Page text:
A 40-year wrong corrected: Bipartisanship can work

A 40-year wrong corrected: Bipartisanship can work
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It took more than 40 years to correct a legislative wrong, but the fix has been made. Leaders of the House and Senate Armed Services Committees — Democrats and Republicans — came together to pass the fiscal year 2020 National Defense Authorization Act (NDAA) that President TrumpDonald John TrumpComey responds to Trump with Mariah Carey gif: 'Why are you so obsessed with me?' Congress to get election security briefing next month amid Intel drama New York man accused of making death threats against Schumer, Schiff MORE signed into law on Dec. 20. The legislation provides the Department of Defense (DOD) and the military services the authority to execute on the funding provided by the recent appropriations bill. 

One provision in the new bill repeals a law that has been at the heart of the legislative wrong — the so-called “widow’s tax.” Its repeal is a clear demonstration that bipartisanship can, and still does, work.

Under the previous law, military survivors whose sponsors died from service-connected causes had to forfeit part or all of their purchased military survivor benefits when they received Dependency and Indemnity Compensation from the Department of Veterans Affairs (VA). These separate benefits offset each other, meaning every dollar a widow or widower received in military survivor benefits was reduced to fund the compensation received from the VA.

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In effect, military survivor benefits became the only insurance-type product someone paid into but was legally prohibited from collecting.

This was an incomprehensible injustice that affected more than 65,000 surviving spouses and families across the country. In short, this was money that spouses of service members thought they would receive — and should be receiving — but was taken from them. 

The past legislation, in essence, represented a contradiction of the clarion call that our service members’ sacrifice would never be forgotten. It further eroded trust among the families of the fallen as, one by one, they became forgotten at a time when support was needed the most.

The Military Officers Association of America (MOAA) has led an effort for decades to correct this injustice. This year, standalone legislation to repeal the widow’s tax earned overwhelming bipartisan support in both chambers of Congress: 383 House and 77 Senate co-sponsors. 

President Trump’s impeachment has made more clear the instances of partisanship that drive and control the tempo on Capitol Hill. Passage of the widow’s tax — and the entire NDAA, for that matter — demonstrates a bipartisan resolve that reminds us that when it comes to “doing the right thing,” Congress can and will act accordingly.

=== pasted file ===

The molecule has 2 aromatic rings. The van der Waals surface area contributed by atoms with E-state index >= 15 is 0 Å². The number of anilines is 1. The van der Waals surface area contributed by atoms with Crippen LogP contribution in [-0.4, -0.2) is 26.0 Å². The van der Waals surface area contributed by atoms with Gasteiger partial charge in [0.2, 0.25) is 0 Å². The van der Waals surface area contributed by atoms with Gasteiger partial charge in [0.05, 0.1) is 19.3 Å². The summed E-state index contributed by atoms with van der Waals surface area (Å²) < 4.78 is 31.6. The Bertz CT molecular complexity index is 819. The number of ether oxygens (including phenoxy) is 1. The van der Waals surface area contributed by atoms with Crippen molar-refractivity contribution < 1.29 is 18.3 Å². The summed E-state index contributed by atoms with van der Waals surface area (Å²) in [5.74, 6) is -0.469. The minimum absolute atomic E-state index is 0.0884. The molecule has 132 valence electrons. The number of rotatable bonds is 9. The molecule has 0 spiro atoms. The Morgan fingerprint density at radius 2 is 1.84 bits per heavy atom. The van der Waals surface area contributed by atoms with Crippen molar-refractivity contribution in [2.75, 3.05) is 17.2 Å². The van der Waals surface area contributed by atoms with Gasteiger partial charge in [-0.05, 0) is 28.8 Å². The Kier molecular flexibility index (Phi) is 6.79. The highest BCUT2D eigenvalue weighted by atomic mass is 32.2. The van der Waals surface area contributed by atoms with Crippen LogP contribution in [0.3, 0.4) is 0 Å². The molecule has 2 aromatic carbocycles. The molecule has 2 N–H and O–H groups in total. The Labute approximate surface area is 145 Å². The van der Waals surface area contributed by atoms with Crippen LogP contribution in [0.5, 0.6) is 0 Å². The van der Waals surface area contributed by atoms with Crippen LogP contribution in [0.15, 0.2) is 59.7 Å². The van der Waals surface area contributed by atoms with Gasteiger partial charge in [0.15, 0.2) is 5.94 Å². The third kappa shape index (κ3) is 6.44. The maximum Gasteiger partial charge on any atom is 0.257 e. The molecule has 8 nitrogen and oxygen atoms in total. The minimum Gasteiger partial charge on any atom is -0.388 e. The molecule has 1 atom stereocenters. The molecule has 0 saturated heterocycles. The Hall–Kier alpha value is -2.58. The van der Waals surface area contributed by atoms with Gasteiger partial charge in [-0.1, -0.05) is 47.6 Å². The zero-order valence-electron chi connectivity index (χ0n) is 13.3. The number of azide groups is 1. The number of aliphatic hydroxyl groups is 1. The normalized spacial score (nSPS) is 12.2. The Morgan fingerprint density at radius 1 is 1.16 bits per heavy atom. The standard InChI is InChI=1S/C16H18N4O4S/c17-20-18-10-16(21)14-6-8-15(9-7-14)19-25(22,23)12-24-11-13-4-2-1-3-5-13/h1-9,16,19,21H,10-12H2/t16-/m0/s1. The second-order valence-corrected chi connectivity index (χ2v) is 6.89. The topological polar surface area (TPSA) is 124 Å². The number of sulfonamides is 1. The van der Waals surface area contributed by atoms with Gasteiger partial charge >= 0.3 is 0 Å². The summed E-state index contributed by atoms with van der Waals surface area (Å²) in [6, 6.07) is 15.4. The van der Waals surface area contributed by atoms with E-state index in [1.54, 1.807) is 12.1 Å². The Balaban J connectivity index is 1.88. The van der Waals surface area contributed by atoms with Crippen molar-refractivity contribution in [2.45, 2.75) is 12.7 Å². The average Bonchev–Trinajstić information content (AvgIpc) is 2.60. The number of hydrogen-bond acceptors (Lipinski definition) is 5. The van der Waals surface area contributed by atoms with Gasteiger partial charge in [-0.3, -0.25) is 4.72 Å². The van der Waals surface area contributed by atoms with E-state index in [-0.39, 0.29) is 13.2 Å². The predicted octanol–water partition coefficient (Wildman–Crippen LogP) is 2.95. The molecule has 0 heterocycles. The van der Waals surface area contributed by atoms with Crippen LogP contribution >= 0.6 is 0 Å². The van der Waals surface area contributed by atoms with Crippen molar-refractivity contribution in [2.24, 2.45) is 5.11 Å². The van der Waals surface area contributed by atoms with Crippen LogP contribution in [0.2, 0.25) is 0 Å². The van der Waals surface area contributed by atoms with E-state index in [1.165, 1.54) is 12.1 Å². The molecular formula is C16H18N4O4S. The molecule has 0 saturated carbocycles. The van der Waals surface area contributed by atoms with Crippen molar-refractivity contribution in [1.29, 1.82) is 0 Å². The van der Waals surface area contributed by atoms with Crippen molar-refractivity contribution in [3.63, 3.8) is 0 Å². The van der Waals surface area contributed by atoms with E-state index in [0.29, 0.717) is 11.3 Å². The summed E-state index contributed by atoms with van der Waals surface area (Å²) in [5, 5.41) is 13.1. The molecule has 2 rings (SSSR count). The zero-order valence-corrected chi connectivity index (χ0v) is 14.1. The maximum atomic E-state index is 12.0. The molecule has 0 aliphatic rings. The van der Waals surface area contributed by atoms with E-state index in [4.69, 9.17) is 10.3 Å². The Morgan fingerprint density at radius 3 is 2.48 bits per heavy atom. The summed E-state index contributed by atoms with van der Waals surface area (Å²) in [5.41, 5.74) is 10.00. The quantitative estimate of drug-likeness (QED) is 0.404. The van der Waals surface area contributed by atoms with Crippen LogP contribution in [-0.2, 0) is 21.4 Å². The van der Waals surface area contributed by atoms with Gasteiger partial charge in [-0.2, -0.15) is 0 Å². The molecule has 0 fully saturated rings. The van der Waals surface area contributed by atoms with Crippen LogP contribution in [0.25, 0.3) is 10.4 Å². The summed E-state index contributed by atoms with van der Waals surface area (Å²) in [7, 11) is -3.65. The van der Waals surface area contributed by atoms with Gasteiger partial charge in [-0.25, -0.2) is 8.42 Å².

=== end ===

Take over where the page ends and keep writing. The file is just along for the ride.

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Other key elements in the NDAA, for example, include a 3.1 percent pay raise for our active-duty personnel and a provision that prohibits DOD and the services from reducing medical end strength authorizations until they complete a more comprehensive study. 

DOD had proposed cutting 18,000 medical positions across all the services — a 20 percent force reduction. The proposal would lead to the dismantlement of military medicine and jeopardize force readiness. A cut of this magnitude would constitute a qualitative change to the entire medical health system, clearly impacting medical care to our troops on the battlefield and access to care for our service members and their families.

Fortunately, MOAA prompted both Republicans and Democrats to question the risk the cuts would have on readiness. Until a thorough analysis is completed, the continuation of cuts is prohibited.

Like the widow’s tax, the proposal to cut the medical positions represented a contradiction to the oft-stated phrase “Thank you for your service” that service members, their families and veterans are frequently greeted with. That phrase rings hollow when compared to actions that reduce medical capabilities for our service members and beneficiaries. 

An organization’s budget is a direct reflection of its priorities. When it comes to the defense budget, there should never be a question about what should be the highest priority: service members and their families. The FY2020 NDAA demonstrates how bipartisanship in Congress can work in concert with the DOD to responsibly authorize expenditures, while highlighting how the system of checks and balances can work to ensure that priorities are established and met.

A commander early on in my career would always state: “Mission first, but people always.” It’s a philosophy that should guide all of us.

Congratulations are in order for our Congress and the Trump administration for seeing the NDAA through to fruition, keeping the right balance of mission first, but people always. Well done.

Tom Jurkowsky is a retired U.S. Navy rear admiral and sits on the board of the nonprofit Military Officers Association of America (MOAA), which advocates for a strong national defense and for military service members. Follow on Twitter @MilitaryOfficer.